Update: Stocks Finish At Session Highs On WSJ Fed Piece

Despite immense pressure on early morning futures following a global sell-off, the S&P 500 ended up rallying to its 2nd best day of the year. Markets grinded higher throughout the day as interest rate yields dropped and the yen weakened back to 95.11 from the 94 handle. The last 30 minutes were particularly explosive, as Fed reporter Jon Hilsenrath put out an article indicating that next Wednesday’s all important FOMC press conference will be very dovish. According to the report, Fed Chief Ben Bernanke will stress that any move to reduce the pace of quantitative easing won’t mean the Fed is close to ending the program. On that news, the 10 year yield dropped all the way down to 2.129 percent from 2.20 earlier in the day, catapulting both bonds and equities higher.

Analysis: Fed Likely to Push Back on Market Expectations of Rate Increase

ByJon Hilsenrath

Federal Reserve officials have been trying to convince investors for weeks not to overreact when the central bank starts pulling back on its $85 billion-per-month bond-buying program. An adjustment in the program won’t mean that it will end all at once, officials say, and even more importantly it won’t mean that the Fed is anywhere near raising short-term interest rates.

Investors aren’t listening.

A wide range of indicators suggest that investors are starting to think the Fed might start raising short-term interest rates — now near zero — sooner than previously thought. Until recently many market indicators suggested investors expected the first rate increases in mid-2015, but now these indicators indicate investors think it could be sooner.

Prices have been dropping in Eurodollar and fed-funds futures markets, for example, where investors make bets on future short-term interest rates. Those declines suggest investors expect higher short-term rates by late 2014. In the fed-funds futures market, for example, the expected fed funds rate in December 2014 is 0.35%. In the Eurodollar market, investors see 3-month rates borrowing rates rising to 0.67% by December 2014.

A similar message is coming from swaps markets, where the market is pricing in an average 0.37% fed funds rate between June 2014 and May 2015, according to BNP Paribas. That is up from an expected rate of 0.17% in early May.

The fed funds rate — which is an interbank borrowing rate — was 0.08% yesterday.

These movements aren’t huge and could quickly reverse, but they merit attention.

There are three possible explanations for the movements in expected short-term rates:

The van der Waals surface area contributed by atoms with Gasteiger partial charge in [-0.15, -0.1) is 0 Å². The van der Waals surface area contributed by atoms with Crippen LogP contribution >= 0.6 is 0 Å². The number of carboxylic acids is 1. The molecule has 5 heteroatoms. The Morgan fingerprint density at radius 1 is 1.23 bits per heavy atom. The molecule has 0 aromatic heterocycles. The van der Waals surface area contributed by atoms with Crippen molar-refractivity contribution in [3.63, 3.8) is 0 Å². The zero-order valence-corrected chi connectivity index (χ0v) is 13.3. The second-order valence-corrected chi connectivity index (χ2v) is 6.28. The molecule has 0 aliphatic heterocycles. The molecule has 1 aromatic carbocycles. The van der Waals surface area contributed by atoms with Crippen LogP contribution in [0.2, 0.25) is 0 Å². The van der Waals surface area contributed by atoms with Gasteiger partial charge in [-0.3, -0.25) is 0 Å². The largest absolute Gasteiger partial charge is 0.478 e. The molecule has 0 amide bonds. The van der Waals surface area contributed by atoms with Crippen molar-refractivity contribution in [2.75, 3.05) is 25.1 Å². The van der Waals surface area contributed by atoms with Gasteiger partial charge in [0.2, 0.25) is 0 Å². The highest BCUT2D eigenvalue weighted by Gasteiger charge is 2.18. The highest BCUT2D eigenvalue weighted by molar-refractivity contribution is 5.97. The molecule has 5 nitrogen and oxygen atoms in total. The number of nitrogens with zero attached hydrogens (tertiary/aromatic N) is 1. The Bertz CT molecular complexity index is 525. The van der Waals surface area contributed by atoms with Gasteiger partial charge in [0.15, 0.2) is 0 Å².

1) Money markets are out of whack for technical reasons.
2) The market is pricing in a stronger economy, which it in turn expects to prompt Fed rate increases.
3) Investors are starting to doubt the Fed’s commitment to keep short-term rates down.

Many market participants say it is the latter. “The market is saying, ‘The fundamental economic outlook really hasn’t changed much, but we are getting more worried about Fed policy,’” says Jan Hatzius, chief economist at Goldman Sachs.

Since last December the Fed has been promising to keep short-term interest rates near zero until the jobless rate reaches 6.5%, as long as inflation doesn’t take off. Most forecasters don’t see the jobless rate reaching that threshold until mid-2015.

At the same time, however, the Fed is talking about pulling back on its $85 billion-per-month bond-buying program. The chatter about pulling back the bond program has pushed up a wide range of interest rates and appears to have investors second-guessing the Fed’s broader commitment to keeping rates low.

This is exactly what the Fed doesn’t want. Officials see bond buying as added fuel they are providing to a limp economy. Once the economy is strong enough to live without the added fuel, they still expect to keep rates low to ensure the economy keeps moving forward.

It’s a point Chairman Ben Bernanke has sought to emphasize before. The Fed, he said in his March press conference and again at testimony to Congress last month, expects a “considerable” amount of time to pass between ending the bond-buying program and raising short-term rates.

He seems likely to press that point at his press conference next week, given that the markets are telling him they don’t believe it.

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